Surf 'n' Turf - Spear's Magazine

Surf ‘n’ Turf

Don’t let the big-city real-estate meltdown put you off: investing in beachfront property or farmland is still a good bet, says Vanessa Neumann.

What would you like: farm or beach? No, this isn’t our first date after meeting on an online dating site, but rather how you should choose your next real-estate investment — especially since keeping your money in a bank isn’t looking that appealing any more.

Pundits predict that farmland returns will take a quantum leap over the next eighteen months. Arguably, this is no news flash, as farmland already has a proven track record: it has been a great investment for 34 out of the past 37 years, and has outpaced the S&P 500 for each of the past fifteen years. However, it is now set to go stratospheric, with some predictions it will rise 12 per cent a year through 2017.

Already, it costs 47 per cent more than it did a year ago; it rose 24 per cent just in the first half of 2008 alone, and now averages £12,965 on average per hectare. Most of the average price rise is due to the sharp increase in the value of arable land, which gained 32 per cent in the first half of 2008 to £14,453 per hectare. Pastureland rose less steeply over the same period, by 16 per cent to £11,477.

It used to be lifestyle purchasers, City boys looking for their rural retreat, who pushed up rural prices, but their influence is now on the wane. As city slickers rethink their lifestyle priorities, purchases by non-farmers have dropped by 10 per cent in the first half of 2008 and now account for just 27 per cent of all land changing hands, leaving farmers to be the dominant market force.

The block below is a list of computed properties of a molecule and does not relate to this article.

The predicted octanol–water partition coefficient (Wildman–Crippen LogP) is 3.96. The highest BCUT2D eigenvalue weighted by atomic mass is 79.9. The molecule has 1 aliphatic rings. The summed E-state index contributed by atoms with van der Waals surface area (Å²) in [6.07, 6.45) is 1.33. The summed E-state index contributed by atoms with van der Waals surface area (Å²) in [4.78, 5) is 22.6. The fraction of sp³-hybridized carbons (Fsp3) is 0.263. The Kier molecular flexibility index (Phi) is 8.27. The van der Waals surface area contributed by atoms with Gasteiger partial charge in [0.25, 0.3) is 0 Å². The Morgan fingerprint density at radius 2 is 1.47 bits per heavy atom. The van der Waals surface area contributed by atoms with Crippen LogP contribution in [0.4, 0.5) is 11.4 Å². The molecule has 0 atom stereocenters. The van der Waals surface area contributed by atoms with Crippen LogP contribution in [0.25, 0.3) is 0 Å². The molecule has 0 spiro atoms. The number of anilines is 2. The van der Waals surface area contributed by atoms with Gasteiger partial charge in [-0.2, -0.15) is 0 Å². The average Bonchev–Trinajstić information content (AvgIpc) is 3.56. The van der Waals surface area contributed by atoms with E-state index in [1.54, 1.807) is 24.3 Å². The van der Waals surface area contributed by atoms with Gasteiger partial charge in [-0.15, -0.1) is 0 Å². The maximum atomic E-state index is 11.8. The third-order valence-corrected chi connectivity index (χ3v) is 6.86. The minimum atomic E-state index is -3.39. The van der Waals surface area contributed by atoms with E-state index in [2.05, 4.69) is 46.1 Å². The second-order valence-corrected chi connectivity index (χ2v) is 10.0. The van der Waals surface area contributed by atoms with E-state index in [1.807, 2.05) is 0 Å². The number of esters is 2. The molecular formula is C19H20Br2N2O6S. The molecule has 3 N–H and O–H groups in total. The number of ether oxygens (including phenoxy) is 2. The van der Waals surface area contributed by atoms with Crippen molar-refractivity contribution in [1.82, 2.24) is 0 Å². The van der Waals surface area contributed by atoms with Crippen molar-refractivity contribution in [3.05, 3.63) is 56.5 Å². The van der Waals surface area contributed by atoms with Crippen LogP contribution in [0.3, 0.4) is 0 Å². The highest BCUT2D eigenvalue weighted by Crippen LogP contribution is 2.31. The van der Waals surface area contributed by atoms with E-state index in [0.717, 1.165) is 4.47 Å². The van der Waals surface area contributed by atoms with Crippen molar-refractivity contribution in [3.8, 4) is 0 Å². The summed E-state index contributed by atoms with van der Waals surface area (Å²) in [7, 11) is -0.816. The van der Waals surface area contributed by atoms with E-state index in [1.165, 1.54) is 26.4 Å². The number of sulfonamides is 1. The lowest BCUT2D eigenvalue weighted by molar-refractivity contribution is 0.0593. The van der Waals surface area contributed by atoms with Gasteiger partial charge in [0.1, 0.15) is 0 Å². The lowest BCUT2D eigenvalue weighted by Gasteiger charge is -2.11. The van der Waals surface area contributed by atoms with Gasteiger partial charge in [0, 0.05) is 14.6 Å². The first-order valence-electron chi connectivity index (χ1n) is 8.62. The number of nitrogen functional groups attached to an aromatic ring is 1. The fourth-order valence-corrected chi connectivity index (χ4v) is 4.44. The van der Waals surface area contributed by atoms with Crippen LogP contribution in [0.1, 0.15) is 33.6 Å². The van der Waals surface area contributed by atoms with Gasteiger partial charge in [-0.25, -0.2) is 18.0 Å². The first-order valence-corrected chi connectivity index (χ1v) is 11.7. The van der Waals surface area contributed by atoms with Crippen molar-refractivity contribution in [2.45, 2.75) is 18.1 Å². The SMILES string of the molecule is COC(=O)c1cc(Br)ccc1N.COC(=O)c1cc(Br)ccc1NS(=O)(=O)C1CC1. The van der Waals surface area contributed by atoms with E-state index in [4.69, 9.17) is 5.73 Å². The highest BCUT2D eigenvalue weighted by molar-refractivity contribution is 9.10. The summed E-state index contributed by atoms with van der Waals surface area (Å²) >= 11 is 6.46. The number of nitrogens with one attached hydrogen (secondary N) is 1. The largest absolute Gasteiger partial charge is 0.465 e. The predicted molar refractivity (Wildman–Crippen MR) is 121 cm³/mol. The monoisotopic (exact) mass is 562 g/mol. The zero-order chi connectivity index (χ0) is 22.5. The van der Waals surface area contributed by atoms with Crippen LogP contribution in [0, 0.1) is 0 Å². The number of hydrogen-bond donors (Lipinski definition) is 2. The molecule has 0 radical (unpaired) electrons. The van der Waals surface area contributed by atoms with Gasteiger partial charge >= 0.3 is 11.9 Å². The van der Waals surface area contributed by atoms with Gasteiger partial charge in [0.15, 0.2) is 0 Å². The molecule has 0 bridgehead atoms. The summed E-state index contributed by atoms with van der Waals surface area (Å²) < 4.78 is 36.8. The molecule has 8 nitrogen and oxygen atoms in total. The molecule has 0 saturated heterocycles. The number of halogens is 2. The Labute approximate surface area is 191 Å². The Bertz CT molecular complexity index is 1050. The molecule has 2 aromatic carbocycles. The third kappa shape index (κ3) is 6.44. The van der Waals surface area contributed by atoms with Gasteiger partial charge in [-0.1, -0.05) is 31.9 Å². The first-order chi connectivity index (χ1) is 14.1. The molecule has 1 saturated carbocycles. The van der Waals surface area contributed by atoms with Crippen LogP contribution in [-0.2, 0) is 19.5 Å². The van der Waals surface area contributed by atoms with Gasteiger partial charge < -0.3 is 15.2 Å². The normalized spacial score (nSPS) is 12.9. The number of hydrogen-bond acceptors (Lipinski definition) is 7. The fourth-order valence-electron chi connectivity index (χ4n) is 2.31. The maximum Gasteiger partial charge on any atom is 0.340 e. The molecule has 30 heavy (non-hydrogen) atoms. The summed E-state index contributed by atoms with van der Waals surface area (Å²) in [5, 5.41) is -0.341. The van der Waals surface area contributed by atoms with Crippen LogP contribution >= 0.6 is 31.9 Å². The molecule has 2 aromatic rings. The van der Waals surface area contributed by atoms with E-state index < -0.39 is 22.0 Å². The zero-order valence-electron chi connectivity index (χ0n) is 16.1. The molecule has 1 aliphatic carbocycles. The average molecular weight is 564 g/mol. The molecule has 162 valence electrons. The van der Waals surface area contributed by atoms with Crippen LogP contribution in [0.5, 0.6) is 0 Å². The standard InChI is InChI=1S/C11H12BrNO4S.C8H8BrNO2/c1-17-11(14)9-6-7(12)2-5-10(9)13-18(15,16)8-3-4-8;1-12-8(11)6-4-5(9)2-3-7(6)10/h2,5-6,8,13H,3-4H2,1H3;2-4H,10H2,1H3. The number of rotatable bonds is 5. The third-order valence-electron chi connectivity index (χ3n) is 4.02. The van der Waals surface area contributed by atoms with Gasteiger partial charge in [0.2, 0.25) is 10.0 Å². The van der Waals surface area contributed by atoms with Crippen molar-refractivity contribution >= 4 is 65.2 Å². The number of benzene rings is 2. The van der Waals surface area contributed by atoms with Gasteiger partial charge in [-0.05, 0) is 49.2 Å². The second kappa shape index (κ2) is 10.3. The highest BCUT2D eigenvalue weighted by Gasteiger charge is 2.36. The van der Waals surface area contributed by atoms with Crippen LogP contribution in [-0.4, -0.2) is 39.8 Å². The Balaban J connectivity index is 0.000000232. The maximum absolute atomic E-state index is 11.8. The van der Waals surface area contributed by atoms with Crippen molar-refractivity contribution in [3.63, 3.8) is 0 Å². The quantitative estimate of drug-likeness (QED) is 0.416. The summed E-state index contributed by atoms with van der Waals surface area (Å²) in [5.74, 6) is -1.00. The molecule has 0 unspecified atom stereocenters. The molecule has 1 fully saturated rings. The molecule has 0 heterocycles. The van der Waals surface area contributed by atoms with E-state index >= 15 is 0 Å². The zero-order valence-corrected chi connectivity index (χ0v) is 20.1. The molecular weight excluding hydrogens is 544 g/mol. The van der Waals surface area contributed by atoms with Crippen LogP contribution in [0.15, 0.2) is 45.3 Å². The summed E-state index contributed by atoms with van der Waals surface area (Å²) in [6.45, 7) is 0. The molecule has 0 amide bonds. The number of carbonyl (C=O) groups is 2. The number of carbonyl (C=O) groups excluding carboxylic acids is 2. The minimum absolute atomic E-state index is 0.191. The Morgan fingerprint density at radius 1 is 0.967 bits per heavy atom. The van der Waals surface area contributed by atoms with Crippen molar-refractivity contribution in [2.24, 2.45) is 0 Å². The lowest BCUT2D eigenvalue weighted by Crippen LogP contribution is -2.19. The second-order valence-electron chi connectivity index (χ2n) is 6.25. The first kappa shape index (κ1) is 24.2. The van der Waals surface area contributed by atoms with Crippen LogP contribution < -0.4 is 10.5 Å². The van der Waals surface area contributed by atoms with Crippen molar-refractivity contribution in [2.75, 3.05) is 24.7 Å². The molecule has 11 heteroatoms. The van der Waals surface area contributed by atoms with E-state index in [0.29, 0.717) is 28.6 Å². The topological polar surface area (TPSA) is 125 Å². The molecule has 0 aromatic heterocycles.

The main cause for the steep rise in land prices is skyrocketing commodity prices, particularly corn, due to the global demand for ethanol. Further pressure is added by shrinking supply: deteriorating soil quality means that, year-on-year, 5–8 million of the world’s 1.5 billion acres turn barren, according to the Worldwatch Institute in Washington DC. Global warming will also hinder crops, further shrinking supply, raising food prices and thus making farmland a highly profitable investment for at least a decade.

Farmland is certainly a better investment now than urban real estate in any of the main cities. Last year, from Iowa to Argentina, farmland price rises outpaced those of London and New York for the first time in 30 years. The price of a Manhattan loft only rose by 12 per cent, while a pied-à-terre in London gained 11 per cent. Now, of course, those gains have been wiped out and will continue to fall precipitously in the continuing financial meltdown.

But if wellies are not for you, then you’ll be heartened to hear that beachfront property is also an excellent investment — and there are more interesting possibilities emerging here every year, to suit every taste.

From Anguilla to Phuket, beach properties are being snapped up at bumper prices. In Anguilla, 2005 was a banner year, as major Hollywood stars flocked there and made it chic. Now the vast majority of houses on the market there are worth seven figures. Other small British Caribbean colonies have also performed exceedingly well as investments, some by learning from the mistakes of others. In contrast to the overdeveloped US Virgin Islands, particularly St Thomas, the British Virgin Islands will not allow any building ‘taller than a palm tree’ and discourage cruise ships.

As a result of savvy planning, villas on Virgin Gorda sell for $3 million and up. Virgin Gorda’s premier resort is Rosewood Little Dix Bay, opened in 1964 by Laurence Roosevelt, with 98 rooms on the beach. Two years ago, Little Dix Bay started to build more villas on the surrounding land, which are now available for $2.8 million and up. Other notable resorts on other islands include the ecological paradise Guana Island, Pearl Island Resort and Sir Richard Branson’s private island resort, Necker Island. Given the boom, the preoccupation of the government is not to price the locals out of the market.